Monday, January 24, 2011

Carl the Cranky and Tabby Tom: Part One

In which we read of alliances formed and enemies revealed.

When I'm in the bathtub, I confess I'm in another world. I hear nothing from the outside, see nothing, am aware of nothing. Bathtime is an indulgence, a break in the routine of morning showers undertaken daily for purposes of hygiene. A bath may indeed be hygienic, but it's so much more. Taking a bath merely for hygiene is like drinking a glass of Dom Perignon because you've been out working in the yard and need to re-hydrate. Baths for me usually involve candles and music, chocolate, incense, a book or two, and three, sometimes four hours of uninterrupted solitude. A bath is a cherished decadence, not to be undertaken lightly.

I'm pretty sure the building could all but fall down around me, during bathtime, and I would be none the wiser. So it was one evening that a great battle ensued on behalf of the cats, between their allies and neighbors on one hand, and a murderously angry Marine on the other. Threats were made; police were summoned. A small crowd gathered in my alley for the fray while I, deep into the pleasures of hot water and bubbles, bathed obliviously on. I had no idea a veritable riot was underway outside my back gate. It happened in this wise.

Tara you have met before in these writings; a charming and feisty woman who loves animals with a gentleness and a fierceness that is inspiring. In her home, cats and dogs and rabbits live peaceably together. With all the responsibilities she has for her own furry dependents, yet she still shares her time and her resources with the thirteen cats.  It is she and "her people" who take charge of the evening feeding for the feral cat colony.

We had not known each other from the beginning. The spousal unit and I had been feeding the cats, but we didn't realize other people were also providing for them. As it happens, Laura, one of our across-the-alley neighbors, was functioning as a caregiver for the colony as well, putting out food in her back yard, allowing some of the more socialized kitties into her basement in bad weather. She had begun a Trap-Neuter-Return program with the colony. I've written of her heroism before. She and Tara were friends and fellow caregivers. Then then one summer, Laura moved away.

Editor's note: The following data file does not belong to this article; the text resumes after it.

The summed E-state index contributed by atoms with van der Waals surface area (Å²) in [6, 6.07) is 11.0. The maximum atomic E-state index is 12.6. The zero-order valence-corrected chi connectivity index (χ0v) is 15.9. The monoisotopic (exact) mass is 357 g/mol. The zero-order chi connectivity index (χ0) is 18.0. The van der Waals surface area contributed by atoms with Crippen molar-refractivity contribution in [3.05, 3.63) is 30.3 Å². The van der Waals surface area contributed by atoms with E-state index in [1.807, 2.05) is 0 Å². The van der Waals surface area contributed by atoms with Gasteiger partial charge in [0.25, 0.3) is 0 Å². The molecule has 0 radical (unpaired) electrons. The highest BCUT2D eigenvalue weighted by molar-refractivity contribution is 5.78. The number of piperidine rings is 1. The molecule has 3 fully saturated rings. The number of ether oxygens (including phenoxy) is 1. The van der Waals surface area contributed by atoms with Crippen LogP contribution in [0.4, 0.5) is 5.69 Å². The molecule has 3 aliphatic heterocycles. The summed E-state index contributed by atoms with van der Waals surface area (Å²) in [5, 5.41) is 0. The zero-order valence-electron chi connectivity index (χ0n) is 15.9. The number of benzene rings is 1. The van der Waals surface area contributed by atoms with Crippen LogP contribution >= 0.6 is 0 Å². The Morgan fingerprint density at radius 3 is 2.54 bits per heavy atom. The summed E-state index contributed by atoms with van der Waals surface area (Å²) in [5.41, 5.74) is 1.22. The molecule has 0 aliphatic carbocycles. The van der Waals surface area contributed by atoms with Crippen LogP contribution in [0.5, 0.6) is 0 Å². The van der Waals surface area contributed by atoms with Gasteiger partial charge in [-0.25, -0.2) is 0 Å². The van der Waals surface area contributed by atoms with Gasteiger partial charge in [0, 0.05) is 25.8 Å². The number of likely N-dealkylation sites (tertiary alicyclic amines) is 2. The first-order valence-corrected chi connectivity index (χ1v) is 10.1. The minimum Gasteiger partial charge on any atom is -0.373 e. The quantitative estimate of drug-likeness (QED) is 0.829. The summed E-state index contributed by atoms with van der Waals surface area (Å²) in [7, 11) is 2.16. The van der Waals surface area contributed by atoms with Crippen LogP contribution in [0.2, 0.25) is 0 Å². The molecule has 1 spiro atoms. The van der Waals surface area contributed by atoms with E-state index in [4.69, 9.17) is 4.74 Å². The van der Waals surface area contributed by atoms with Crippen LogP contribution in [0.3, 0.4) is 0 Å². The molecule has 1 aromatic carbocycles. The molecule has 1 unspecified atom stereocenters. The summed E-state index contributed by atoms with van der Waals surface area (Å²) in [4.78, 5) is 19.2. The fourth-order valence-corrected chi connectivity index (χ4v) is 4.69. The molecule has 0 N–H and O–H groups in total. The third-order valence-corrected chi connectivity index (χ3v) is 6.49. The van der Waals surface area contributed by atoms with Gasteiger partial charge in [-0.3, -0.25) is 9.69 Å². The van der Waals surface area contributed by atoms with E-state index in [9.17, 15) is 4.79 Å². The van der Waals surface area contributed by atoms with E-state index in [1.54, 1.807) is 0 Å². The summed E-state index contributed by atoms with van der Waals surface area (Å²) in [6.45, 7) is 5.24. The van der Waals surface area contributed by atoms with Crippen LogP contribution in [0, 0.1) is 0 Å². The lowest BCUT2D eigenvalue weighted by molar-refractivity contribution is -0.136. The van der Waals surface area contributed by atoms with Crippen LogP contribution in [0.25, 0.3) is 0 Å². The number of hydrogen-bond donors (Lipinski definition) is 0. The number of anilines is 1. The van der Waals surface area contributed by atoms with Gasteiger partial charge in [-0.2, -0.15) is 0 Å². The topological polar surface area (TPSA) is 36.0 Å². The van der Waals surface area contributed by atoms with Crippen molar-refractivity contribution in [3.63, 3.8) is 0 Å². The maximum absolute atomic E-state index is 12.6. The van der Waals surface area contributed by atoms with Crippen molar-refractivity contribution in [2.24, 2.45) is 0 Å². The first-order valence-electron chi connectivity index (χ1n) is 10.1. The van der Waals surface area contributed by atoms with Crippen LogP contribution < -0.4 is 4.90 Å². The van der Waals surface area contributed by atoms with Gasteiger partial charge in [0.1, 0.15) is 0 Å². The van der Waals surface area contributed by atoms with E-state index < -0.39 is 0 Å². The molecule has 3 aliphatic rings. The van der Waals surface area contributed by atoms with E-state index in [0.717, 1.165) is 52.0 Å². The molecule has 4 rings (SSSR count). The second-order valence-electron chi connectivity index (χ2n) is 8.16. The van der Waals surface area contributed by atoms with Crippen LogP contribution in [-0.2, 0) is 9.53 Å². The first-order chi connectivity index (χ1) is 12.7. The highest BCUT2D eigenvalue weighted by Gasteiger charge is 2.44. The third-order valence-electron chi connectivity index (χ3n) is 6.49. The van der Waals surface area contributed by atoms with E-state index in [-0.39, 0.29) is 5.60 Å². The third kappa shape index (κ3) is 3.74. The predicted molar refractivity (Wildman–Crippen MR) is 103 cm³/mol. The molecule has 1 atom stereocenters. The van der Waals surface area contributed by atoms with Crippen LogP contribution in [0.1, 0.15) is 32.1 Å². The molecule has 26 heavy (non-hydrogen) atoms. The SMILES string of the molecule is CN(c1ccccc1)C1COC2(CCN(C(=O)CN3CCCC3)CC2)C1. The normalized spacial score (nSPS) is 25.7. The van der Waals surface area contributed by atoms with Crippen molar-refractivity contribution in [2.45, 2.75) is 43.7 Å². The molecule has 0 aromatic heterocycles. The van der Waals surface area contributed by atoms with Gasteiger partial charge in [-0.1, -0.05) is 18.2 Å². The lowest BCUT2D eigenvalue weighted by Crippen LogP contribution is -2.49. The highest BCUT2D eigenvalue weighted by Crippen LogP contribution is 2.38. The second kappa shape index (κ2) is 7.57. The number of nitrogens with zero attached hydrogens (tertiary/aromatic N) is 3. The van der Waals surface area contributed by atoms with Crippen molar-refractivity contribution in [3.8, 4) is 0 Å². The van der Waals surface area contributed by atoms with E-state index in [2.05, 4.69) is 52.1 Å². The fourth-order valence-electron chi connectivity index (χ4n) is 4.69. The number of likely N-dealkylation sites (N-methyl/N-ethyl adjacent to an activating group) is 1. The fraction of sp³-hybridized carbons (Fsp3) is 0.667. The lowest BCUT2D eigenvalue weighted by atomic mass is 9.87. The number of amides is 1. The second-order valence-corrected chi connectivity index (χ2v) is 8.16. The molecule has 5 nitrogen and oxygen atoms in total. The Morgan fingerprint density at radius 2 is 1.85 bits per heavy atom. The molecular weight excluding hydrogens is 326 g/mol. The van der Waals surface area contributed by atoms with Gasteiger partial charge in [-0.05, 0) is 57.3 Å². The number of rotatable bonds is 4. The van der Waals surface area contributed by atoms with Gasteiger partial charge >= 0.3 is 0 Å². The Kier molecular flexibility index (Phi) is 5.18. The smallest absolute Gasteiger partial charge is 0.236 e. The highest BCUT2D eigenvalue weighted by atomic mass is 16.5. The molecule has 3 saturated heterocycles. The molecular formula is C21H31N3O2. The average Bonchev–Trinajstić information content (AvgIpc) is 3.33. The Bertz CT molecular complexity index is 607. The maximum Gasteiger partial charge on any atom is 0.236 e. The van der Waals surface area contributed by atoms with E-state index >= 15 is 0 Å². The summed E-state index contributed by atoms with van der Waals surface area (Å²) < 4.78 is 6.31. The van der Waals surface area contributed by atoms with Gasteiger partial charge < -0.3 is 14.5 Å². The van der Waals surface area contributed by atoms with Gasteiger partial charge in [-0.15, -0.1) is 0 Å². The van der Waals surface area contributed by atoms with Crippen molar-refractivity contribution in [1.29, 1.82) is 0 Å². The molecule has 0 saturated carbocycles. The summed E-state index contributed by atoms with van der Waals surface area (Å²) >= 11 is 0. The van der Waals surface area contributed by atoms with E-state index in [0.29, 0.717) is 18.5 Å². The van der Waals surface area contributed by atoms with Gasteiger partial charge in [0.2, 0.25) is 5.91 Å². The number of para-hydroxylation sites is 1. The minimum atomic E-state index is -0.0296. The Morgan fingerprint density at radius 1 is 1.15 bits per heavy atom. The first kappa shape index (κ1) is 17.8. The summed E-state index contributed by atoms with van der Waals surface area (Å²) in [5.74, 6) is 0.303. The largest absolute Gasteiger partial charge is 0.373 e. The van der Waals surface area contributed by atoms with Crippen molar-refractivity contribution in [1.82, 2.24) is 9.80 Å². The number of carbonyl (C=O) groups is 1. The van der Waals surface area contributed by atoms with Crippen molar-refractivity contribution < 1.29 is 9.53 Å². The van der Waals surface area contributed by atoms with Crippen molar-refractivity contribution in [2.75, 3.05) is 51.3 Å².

Her friend and fellow hero Tara promised to carry on the work. So Tara, or some member of her network, family or friends, comes every night to the alley to care for the cats.

Now the spousal unit and I knew nothing of this. What we saw was that a couple of the friendly, more socialized cats, suddenly disappeared. (Laura had scooped them up and moved them away with her, where they now live luxurious housecat lives, properly pampered in every way.) With the disappearance of the cats, we also started seeing empty cans of cat food appearing in the alley. (No longer having a resident backyard to feed from, Tara was having to feed from the alley itself.) We became concerned. When we started seeing bowls of food slid just under our fence line, or placed enticingly just inside our back gate, I became frantic. Someone was trying to poison the cats.

We couldn't think of what else it might be. I was sick with dread. How could I protect them? Not everyone is at first favorably disposed toward having a feral cat colony on their block. For me, in addition to the sheer joy of wildlife watching, there's the added benefit the colony provides of mouse and rat control. Better cats than rats any day, I say! People, however, come from different perspectives; they arrive as neighbors by different paths. Geographic proximity alone doesn't make people into a community. That takes lots of respect and tolerance, conscious effort and dialogue.

Though I couldn't keep the cats from being foolish, from eating poisoned food if it was poisoned, yet I could make sure no suspect victuals were placed within the bounds of my own property.  I could mount what watch I could. I patrolled the alley; I gathered up cat food cans and threw them away. I watched the alleys, peering out of upstairs windows at odd times of day and night, trying to catch the poisoner. I counted cats daily. I fretted, sick at heart.

Miss Little Bit, a tiny black thing, the smallest cat in the clan, went missing. She was gone one day, then two. I scoured the yard, looking under shrubs and bushes, for a wounded, sick cat, or worse, for a body. I cried myself to sleep. I watched my neighbors with a jaundiced eye. One of you is a poisoner, I thought. I'm sure of it. I tried not to hate indiscriminately but found myself losing the battle.